The device shown above is smaller than your finger and it might be the future of devices to treat a fractured spine, pinched nerve, or neurological disorder like epilepsy. Oh…did I mention that it was implantable!?
A team of engineers and medical researchers in Sweden has just designed a pinpoint-accurate implantable drug pump. It delivers medicine with such precision that it requires only 1 percent of the drugs doctors would otherwise need to deploy. As it demonstrated in tests on seven rats, the tiny pump can attach directly to the spine (at the root of a nerve) and inject its medicine molecule by molecule.
The technology is based on a compact but complicated piece of laboratory equipment called an ion pump. To put it simply, as electric current enters the ion pump one electron at a time, medicine is flung out the other end one molecule at a time. One caveat: Because of this setup, only medicines that can be electrically charged can be used with the pump. But that includes more pain medicines than you might think, including morphine and other opiates. In their study, Jonsson and her colleagues experimented with gamma-aminobutyric acid (GABA). This chemical essentially puts the brakes on nerves, reducing pain, but it stops being produced where the nerves are broken. Jonsson’s approach was to use her new drug pump to simply put more GABA back into the broken part of the spine.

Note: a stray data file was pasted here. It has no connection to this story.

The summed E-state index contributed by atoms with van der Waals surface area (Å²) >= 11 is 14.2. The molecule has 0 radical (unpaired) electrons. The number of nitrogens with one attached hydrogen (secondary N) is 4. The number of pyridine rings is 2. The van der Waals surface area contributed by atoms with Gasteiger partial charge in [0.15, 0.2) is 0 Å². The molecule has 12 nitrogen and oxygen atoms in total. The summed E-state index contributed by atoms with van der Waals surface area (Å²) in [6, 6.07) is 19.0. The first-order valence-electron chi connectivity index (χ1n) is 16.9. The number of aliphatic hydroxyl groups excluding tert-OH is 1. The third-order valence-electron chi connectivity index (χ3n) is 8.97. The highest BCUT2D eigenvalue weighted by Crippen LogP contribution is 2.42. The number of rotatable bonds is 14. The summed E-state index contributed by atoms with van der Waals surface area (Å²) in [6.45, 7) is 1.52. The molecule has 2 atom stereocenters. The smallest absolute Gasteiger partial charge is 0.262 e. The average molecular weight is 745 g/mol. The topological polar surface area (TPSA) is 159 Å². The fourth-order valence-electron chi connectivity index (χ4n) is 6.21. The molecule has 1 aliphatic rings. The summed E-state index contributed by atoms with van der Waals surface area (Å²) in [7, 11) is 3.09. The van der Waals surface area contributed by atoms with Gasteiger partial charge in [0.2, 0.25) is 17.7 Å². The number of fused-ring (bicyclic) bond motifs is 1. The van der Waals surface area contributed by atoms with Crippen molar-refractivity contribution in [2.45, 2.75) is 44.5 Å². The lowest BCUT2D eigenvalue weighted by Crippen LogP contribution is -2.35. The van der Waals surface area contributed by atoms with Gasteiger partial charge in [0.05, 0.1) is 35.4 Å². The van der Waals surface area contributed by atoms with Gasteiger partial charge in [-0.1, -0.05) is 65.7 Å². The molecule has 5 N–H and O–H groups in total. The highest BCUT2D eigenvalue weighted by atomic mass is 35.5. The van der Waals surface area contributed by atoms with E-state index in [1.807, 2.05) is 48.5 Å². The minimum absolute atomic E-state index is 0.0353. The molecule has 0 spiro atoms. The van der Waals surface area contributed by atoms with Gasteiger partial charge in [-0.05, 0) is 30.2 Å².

With any other drug pump this would be ineffective if not insane—the GABA would simply travel throughout the spine at leisure, wreaking widespread havoc and disrupting the nervous system. But, with the ion pump’s pinpoint precision, Jonsson could inject incredibly small amount of GABA right where they needed it, without the risk of major damage. And it worked. When the scientists gave the test rats a common pain-response test (essentially poking their paws, and seeing how much force was needed for them to retract their arms) the rats with drug-pumps could on average withstand 5 times more force.
Jonsson is emphatic that her medical device is still in the research phase, and a real ion drug pump may be years away. Scaling up the pump to the size required for human needs might not be too big of an issue, but for this experiment, the researchers had their rats implanted with the pumps for three days only. The shell of the pump would likely need to be changed for longer-term use, she says. Regardless, drug pumps like Jonsson’s may hold the promise of future biomedical devices designed to assuage nerve pain and treat neurological diseases.